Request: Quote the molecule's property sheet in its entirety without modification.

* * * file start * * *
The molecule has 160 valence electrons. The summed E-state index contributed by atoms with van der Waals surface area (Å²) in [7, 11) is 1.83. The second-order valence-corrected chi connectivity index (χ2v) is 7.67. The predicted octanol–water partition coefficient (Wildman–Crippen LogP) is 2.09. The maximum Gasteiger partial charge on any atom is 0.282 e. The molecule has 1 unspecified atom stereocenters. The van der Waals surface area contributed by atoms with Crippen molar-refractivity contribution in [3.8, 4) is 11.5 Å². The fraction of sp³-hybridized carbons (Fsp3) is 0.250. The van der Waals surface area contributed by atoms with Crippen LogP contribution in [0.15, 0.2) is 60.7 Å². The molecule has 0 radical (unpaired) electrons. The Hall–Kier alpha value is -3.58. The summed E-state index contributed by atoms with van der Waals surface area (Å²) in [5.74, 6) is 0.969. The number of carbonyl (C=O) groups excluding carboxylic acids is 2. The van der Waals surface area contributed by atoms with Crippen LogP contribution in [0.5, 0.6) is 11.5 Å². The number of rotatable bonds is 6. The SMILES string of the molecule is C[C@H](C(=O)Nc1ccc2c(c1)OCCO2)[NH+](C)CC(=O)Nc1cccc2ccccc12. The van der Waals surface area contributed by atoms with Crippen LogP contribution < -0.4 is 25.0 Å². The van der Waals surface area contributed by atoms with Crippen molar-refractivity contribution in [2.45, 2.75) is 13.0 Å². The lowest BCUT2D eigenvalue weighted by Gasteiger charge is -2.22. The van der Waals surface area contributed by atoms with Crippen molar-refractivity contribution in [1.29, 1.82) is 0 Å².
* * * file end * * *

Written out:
The molecule has 160 valence electrons. The summed E-state index contributed by atoms with van der Waals surface area (Å²) in [7, 11) is 1.83. The second-order valence-corrected chi connectivity index (χ2v) is 7.67. The predicted octanol–water partition coefficient (Wildman–Crippen LogP) is 2.09. The maximum Gasteiger partial charge on any atom is 0.282 e. The molecule has 1 unspecified atom stereocenters. The van der Waals surface area contributed by atoms with Crippen molar-refractivity contribution in [3.8, 4) is 11.5 Å². The fraction of sp³-hybridized carbons (Fsp3) is 0.250. The van der Waals surface area contributed by atoms with Crippen LogP contribution in [0.15, 0.2) is 60.7 Å². The molecule has 0 radical (unpaired) electrons. The Hall–Kier alpha value is -3.58. The summed E-state index contributed by atoms with van der Waals surface area (Å²) in [5.74, 6) is 0.969. The number of carbonyl (C=O) groups excluding carboxylic acids is 2. The van der Waals surface area contributed by atoms with Crippen LogP contribution in [0.5, 0.6) is 11.5 Å². The number of rotatable bonds is 6. The SMILES string of the molecule is C[C@H](C(=O)Nc1ccc2c(c1)OCCO2)[NH+](C)CC(=O)Nc1cccc2ccccc12. The van der Waals surface area contributed by atoms with Crippen LogP contribution < -0.4 is 25.0 Å². The van der Waals surface area contributed by atoms with Crippen molar-refractivity contribution in [2.45, 2.75) is 13.0 Å². The lowest BCUT2D eigenvalue weighted by Gasteiger charge is -2.22. The van der Waals surface area contributed by atoms with Crippen molar-refractivity contribution in [1.29, 1.82) is 0 Å².